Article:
When Your Family Lets You Down

Katie Young
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Wednesday - May 03, 2006
| Del.icio.us

Are you expecting too much of your family? Your husband or wife? Your friends?

Mark didn’t think he was asking too much of his family to watch his two cats for a few months while he settled in to another living space - one that didn’t allow pets.

He figured cats were fairly independent, not like dogs, and if anyone could help while he looked for a place to house them permanently, it would be his parents.

So Mark, who is in his late 20s, was beyond disappointed when his parents told him “no way.”


Mark’s kitties, Kevin Garnett and Frank Thomas, happened to him by accident, so to speak. Mark’s ex-girlfriend - with whom he had rescued the cats from the Hawaiian Humane Society - had unexpectedly taken off to the Mainland, leaving Mark and his two cats to play “bachelors” together.

His friends teased him about being a single man with two cats, but as much as Mark tried to play the macho role, he had really become attached to Kevin and Frank (Mark’s girlfriend had allowed him to name the felines, obviously.)

It was a really tough decision for Mark to change apartments - a practical decision he made to save some money - knowing he would have to find new homes for his two furry friends.

Mark just wanted a little time to find them good homes. So when his parents said “no” to housing the animals for a couple of months, Mark felt resentful.

“You’d think I could count on my family to be there for me,” he griped to me.

But at the same time, Mark also felt bad, knowing that it was a lot to ask of his parents and realizing that they, too, had every right to say no.

Mark felt both betrayed and indebted at the same time - betrayed by his parents’ unwillingness to help this time, but indebted for all the millions of other times they said, “Yes, of course we’ll help.”

It made me start thinking about all the times I’ve relied on my family for everything from emotional to financial to physical support over the years, and how they’ve never said, “No, Katie, we can’t help you pay your college tuition” or “No, we won’t help you fix your car, get you what you need from Longs, or watch your dog while you’re away on vacation.”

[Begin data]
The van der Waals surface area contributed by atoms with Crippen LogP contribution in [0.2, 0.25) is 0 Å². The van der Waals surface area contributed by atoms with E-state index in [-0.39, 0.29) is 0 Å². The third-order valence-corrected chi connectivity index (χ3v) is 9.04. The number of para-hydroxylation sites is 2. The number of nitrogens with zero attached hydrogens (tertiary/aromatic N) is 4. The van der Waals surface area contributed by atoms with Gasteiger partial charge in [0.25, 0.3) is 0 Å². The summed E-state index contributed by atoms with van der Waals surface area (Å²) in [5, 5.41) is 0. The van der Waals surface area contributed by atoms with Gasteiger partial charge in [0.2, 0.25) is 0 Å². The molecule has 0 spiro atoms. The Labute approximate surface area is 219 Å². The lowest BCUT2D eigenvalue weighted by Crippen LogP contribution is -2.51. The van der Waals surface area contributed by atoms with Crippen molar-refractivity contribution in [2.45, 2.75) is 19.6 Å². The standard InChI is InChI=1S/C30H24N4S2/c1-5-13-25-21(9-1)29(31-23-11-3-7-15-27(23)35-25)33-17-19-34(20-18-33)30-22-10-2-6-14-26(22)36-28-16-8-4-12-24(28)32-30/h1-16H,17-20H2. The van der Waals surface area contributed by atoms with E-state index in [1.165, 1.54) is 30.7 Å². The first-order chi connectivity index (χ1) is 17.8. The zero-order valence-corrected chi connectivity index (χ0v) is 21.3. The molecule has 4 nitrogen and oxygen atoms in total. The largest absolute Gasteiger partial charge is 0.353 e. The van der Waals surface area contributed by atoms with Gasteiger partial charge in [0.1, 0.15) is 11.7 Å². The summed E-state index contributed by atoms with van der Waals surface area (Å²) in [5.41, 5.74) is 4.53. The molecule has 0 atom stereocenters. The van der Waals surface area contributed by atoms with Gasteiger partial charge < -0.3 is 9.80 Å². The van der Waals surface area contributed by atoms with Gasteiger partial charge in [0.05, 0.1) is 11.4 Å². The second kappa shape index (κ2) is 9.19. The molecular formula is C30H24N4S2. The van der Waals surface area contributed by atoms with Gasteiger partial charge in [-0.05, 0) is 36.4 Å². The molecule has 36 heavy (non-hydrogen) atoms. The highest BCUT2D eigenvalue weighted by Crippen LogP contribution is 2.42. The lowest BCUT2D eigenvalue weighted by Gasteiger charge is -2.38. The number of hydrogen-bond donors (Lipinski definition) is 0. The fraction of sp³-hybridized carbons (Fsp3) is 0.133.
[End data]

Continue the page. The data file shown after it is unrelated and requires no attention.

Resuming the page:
If it’s humanly possible, my parents have always, always been there for me. I realize I’m very lucky.

And Mark realized he had been lucky too, and that the times when things really counted in his life, his parents had been there to support him materially and emotionally.

The nature of human beings is that we are imperfect. We hurt each other sometimes, we disappoint each other - whether it’s the reaction your mother gives you when you tell her your plan to become a circus performer, your spouse’s response to your dying grandmother, or your best friend’s inability to agree with your choice of boyfriends.

Sometimes the people you love the most just don’t respond in the way you’re counting on them to respond.


“Disappointment is a normal feeling and it’s OK to feel that way sometimes,” says Jacqueline Winter, a psychotherapist specializing in Imago Relationship Therapy at the Individual & Relationship Counseling Center. “But it’s a matter of how much that disappointment really gets to you. Can you let it go?”

Winter says there are some people who won’t take the risk to rely on anybody, and then there are those people who are too needy and have too much expectation of someone else.

“They base what they’re feeling and their self-esteem on that other person,” she says.

Part of being mature, says Winter, is being able to ask for what you want, but also being able to accept “no” for an answer.

Accept other people’s right to feel what they feel as well.

This is something we learn in our childhood and, in an ideal family, says Winter, there would be an equal balance of nurturance and boundaries. The boundaries help kids to learn to be more self-sufficient and competent.

But, says Winter, “You’re still never too old to need your mom.”

We all need each other in different ways. The best thing to do, I think, is to try to learn to count first on yourself, and then on others. And if someone you love lets you down, know that it’s probably unintentional.

After all, they’re only human - your friends, your spouse, even your parents.

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